Madding Named Fellow of the American Speech and Hearing Association in 2009Published: August 3, 2009
Carolyn Conway Madding, department chair and professor of communicative disorders at CSULB, was named a 2009 recipient of the Fellowship Award of the American Speech-Language-Hearing Association (ASHA).
One of the highest honors the association can bestow, the ASHA Fellowship recognizes professional or scientific achievement and is given to members who have made outstanding contributions to the professions – contributions that are significant and would be so regarded within and beyond one’s community or state. The honor is retained for life.
“I know a number of the other individuals who were also selected as fellows this year, and I am very proud to be in their company,” said Madding, who joins CSULB colleague Geraldine P. Wallach as a fellow of ASHA. “Having two faculty members from the same university honored as ASHA fellows is quite an honor for the department.”
It was Wallach who nominated Madding for the honor along with two other current fellows – Judy Montgomery from Chapman University and Lynn Snyder from the University of Colorado. To be nominated for the award, a candidate must be endorsed by two ASHA fellows.
Highest among her achievements in the field, Madding is most proud of creating and organizing the Linguistically Different Clinic at CSULB – which, she noted, is what she was hired to do when she joined the university in 1989. The Linguistically Different Clinic provides assessment and intervention for children and adults with many disorders, and it provides these services to non-English speaking clients in their own languages.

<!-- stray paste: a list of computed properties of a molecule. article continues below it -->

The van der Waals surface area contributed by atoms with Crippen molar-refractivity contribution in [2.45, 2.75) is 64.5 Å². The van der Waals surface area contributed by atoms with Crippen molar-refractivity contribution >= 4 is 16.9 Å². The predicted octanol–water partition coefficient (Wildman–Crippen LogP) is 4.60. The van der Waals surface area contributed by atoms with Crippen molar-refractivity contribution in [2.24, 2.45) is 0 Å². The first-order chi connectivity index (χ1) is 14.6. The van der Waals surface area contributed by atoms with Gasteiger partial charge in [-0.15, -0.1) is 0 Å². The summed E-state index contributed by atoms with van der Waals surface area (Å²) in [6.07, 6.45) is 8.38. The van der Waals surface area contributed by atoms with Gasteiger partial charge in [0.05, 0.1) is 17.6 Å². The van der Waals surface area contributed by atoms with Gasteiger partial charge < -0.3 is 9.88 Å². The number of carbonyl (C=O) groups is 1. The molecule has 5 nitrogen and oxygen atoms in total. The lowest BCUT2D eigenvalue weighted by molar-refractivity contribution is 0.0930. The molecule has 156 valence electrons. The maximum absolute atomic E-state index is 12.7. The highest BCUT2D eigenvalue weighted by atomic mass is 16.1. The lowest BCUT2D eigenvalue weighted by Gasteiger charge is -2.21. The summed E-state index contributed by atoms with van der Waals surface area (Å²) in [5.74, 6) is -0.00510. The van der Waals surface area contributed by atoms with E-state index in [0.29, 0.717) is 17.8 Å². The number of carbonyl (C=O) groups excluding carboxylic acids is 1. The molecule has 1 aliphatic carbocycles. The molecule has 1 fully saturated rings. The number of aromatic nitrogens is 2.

“During the 20 years I have been here, we have treated clients in 26 different languages with disorders that cover the spectrum, including aphasia, traumatic brain injuries, autism, stuttering,” pointed out Madding, who has brought in almost $2 million in grant money for the education of bilingual speech-language pathologists. “These linguistically different services are so rare in this area that people will come from 40-50 miles away to avail themselves of these services.”
In her recommendation, Wallach wrote, “Dr. Madding’s commitment to the development and implementation of intervention tools and techniques across languages has been among the landmark work she has passed on to hundreds of graduate students who have been supervised by her for over 20 years…The Linguistically Different Clinic was not part of students’ training before 1989. Its creation under Dr. Maddings’ direction was, in essence, ahead of the curve of our understanding of more integrated ways to assess and treat individuals with cultural and linguistically different backgrounds with concomitant communicative, language, speech and hearing disorders.”
In addition to the clinic, Madding is also responsible for creating a new Special Cohort M.A. program which is run through the university’s College of Continuing and Professional Education, previously known as University College and Extension Services. Started in 2007, the program has doubled the number of graduate students in the Communicative Disorders Department. The first cohort of 30 students graduates this summer, and according to Madding, all 30 students are leaving the program with good-paying jobs. A second cohort of students begins classes this fall.
A resident of Buena Park, Madding earned her Ph.D. at Claremont Graduate University. She also has a bachelor’s degree from Ohio State University and a master’s degree from Cal State Fullerton.